The median U.S. home price declined slightly in July, the first time in years that prices have fallen. Black Knight, a housing data firm, reports the median home price fell 0.77% from June, the largest single-month decline since January 2011.
Over the last few months, Black Knight’s data shows prices were still rising but at a slower pace each month. The drop, while small, could be good news for buyers if the trend continues.
"Annual home price appreciation still came in at over 14%, but in a market characterized by as much volatility and rapid change as today's, such backward-looking metrics can be misleading as they can mask more current, pressing realities,” said Black Knight Data & Analytics President Ben Graboske.
Graboske says the slowdown in the market has been showing up in the data over the last several months. He says that in January, prices rose at 28 times their normal monthly rate before slowing to five times average in February. That, he notes, was when interest rates began to move higher.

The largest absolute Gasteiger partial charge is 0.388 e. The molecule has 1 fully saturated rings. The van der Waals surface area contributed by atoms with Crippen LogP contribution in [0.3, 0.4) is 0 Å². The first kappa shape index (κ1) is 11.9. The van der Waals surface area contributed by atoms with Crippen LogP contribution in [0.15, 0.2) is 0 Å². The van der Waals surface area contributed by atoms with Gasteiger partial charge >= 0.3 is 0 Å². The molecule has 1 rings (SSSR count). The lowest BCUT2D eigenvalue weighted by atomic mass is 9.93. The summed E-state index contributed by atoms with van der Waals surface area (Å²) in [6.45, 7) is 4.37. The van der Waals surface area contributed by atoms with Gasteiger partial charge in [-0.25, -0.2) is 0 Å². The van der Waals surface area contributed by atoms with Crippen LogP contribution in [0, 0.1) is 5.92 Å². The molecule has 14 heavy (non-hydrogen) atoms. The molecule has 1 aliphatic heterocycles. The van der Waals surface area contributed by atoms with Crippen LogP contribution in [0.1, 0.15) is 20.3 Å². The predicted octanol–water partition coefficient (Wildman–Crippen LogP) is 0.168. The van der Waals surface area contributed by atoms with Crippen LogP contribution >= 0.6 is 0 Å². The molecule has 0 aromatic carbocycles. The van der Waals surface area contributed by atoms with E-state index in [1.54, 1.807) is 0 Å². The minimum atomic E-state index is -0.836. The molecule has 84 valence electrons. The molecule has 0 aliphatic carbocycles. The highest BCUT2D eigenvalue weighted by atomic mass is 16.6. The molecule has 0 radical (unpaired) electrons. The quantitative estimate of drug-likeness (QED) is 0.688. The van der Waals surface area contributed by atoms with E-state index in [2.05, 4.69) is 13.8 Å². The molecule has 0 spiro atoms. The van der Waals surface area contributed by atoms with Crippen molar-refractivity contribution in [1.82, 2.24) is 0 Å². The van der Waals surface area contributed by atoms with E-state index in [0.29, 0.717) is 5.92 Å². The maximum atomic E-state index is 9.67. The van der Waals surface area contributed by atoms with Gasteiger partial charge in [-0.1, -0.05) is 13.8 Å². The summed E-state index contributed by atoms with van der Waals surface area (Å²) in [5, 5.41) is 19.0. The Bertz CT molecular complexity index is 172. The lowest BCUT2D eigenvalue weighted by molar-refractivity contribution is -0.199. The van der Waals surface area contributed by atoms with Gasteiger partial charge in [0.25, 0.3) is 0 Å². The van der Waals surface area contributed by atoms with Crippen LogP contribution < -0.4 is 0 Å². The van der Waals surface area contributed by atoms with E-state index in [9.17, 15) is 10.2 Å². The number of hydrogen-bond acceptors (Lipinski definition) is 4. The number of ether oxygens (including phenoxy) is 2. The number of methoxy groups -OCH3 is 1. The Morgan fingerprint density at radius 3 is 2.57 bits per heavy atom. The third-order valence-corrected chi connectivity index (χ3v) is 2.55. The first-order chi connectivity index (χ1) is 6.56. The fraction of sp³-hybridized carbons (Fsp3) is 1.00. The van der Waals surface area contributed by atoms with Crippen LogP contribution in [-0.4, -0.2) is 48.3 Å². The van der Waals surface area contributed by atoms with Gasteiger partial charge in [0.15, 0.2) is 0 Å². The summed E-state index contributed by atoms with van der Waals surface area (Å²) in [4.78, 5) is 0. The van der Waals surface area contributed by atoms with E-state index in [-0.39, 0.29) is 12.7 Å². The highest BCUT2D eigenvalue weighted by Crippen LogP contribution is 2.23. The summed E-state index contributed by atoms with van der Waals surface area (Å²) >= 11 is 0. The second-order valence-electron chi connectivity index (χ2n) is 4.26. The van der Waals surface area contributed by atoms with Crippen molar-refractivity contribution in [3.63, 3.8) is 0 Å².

“Even May was still about two times normal before June growth came in 70% below the long-run average,” he said. “Without timely, granular data, market-moving trends don't become apparent until they're right in front of you – like a sudden shift to the largest single-month decline in home prices in more than a decade.”
Rising interest rates have simply made today’s expensive homes unaffordable for many Americans. Rather than buy a small, entry-level home they will quickly outgrow, real estate expert Kurt Carlton, president of investor support firm New Western, says many younger consumers have embraced renting as a way to obtain more living space.
“(The) desire for rental homes has increased as millennials are having children and seeking flexibility,” Carlton told ConsumerAffairs. “This demand vacuum has drawn in institutions who have continued to standardize the single-family rental market.
According to the Black Knight report, prices are not easing in a uniform pattern, with price cuts occurring most frequently in the most expensive markets.
But the report shows that more than 85% of the 50 largest U.S. markets are at least marginally off their peak prices through July, with home prices down by less than 1% in a third of the market, and more than one in 10 seeing prices fall by 4% or more.